Camden Coalition of Healthcare Providers

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Integrated Diabetes Care Program

Location: Camden, New Jersey

The Camden Coalition of Healthcare Providers (The Coalition) aimed to improve the quality, capacity, and accessibility of healthcare for vulnerable populations in Camden, New Jersey. The Coalition established the Camden Citywide Diabetes Collaborative to improve diabetes care at the patient, practice, and community levels, and the Integrated Diabetes Care Program to provide coordinated diabetes care for patients with the highest healthcare utilization. Using a team of nurses, Community Health Workers, practice coaches, and other specialists, the Coalition sought to strengthen diabetes care directly through care management for the most complex patients, in primary care offices, and in classes for diabetes self-management.


In an effort to address disparities related to diabetes, the Coalition addressed three goals: 1) Enhance the capacity of primary care provider practices to provide evidence-based diabetes care; 2) Improve access to diabetes self-management activities for Camden residents citywide; and 3) Empower Camden residents with diabetes to reach optimal diabetes control through innovative care management strategies. Staff at the Coalition believe that if they could provide the small percentage of “super-users”— those who have multiple inpatient admissions related to diabetes as well as behavioral health issues and social barriers to health —with better, more coordinated care that addressed the underlying barriers to diabetes care; and through effective care management increase their quality of life and decrease healthcare costs.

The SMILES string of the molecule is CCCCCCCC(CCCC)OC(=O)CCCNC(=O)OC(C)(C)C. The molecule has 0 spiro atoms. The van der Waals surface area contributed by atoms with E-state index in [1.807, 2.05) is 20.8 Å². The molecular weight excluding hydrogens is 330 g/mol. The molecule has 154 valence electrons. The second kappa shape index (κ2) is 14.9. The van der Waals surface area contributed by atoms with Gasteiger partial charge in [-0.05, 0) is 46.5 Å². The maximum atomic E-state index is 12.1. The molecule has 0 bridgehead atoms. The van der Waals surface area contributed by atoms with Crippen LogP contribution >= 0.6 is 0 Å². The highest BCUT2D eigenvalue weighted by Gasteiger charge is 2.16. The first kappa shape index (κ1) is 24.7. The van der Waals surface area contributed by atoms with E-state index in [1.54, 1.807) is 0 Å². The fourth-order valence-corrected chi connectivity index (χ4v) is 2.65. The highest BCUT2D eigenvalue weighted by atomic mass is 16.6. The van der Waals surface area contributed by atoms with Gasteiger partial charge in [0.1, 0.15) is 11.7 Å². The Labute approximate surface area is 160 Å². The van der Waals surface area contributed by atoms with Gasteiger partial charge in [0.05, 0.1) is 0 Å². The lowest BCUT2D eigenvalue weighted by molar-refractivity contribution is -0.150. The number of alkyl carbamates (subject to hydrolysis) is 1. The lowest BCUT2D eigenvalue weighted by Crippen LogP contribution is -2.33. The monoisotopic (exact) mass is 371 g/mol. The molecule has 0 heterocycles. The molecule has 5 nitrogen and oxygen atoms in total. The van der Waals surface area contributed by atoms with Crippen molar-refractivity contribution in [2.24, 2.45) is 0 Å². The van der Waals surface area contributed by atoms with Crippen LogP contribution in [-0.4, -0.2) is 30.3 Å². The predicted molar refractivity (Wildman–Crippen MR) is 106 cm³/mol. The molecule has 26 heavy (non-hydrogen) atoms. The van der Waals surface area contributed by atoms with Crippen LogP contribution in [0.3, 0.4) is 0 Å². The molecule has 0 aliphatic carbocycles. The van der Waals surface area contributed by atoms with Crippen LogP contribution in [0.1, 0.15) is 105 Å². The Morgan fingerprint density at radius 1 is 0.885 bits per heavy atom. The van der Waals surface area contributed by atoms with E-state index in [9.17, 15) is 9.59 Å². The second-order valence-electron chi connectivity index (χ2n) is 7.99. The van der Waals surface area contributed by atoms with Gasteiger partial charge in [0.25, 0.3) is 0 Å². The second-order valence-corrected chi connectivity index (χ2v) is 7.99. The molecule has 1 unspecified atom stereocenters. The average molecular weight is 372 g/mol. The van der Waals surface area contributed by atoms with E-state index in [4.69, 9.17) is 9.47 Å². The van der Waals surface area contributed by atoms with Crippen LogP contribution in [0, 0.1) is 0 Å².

The Integrated Diabetes Care Program included three intervention sections: a) enhanced diabetes care in primary care practice offices; 2) incorporate diabetes self-management strategies; and 3) enhance behavioral health support and community engagement through care management. The intervention was delivered by the Registered Nurse Clinical Coordinators (RNCC), Community Health Workers (CHW), and Licensed Practical Nurses (LPN), and Licensed Social Workers (LSW), and AmeriCorps volunteer health coaches).


Key learnings from this project include:

  • Developing and implementing a patient-centered model of care proved successful in allowing providers to spend dedicated time with patients to understand their unique needs and address challenges through a coordinated team by meeting patients where they are.
  • Providers are changing the culture of their practice, restructuring their workflows, and changing how they understand and interact with patients, and transforming the way they provide care.
  • Building and maintaining a supportive, innovative culture is cultivated through practices of open dialogue, celebrating successes (no matter how small), continuous evaluation and correction, and exposure to ideas outside the organization.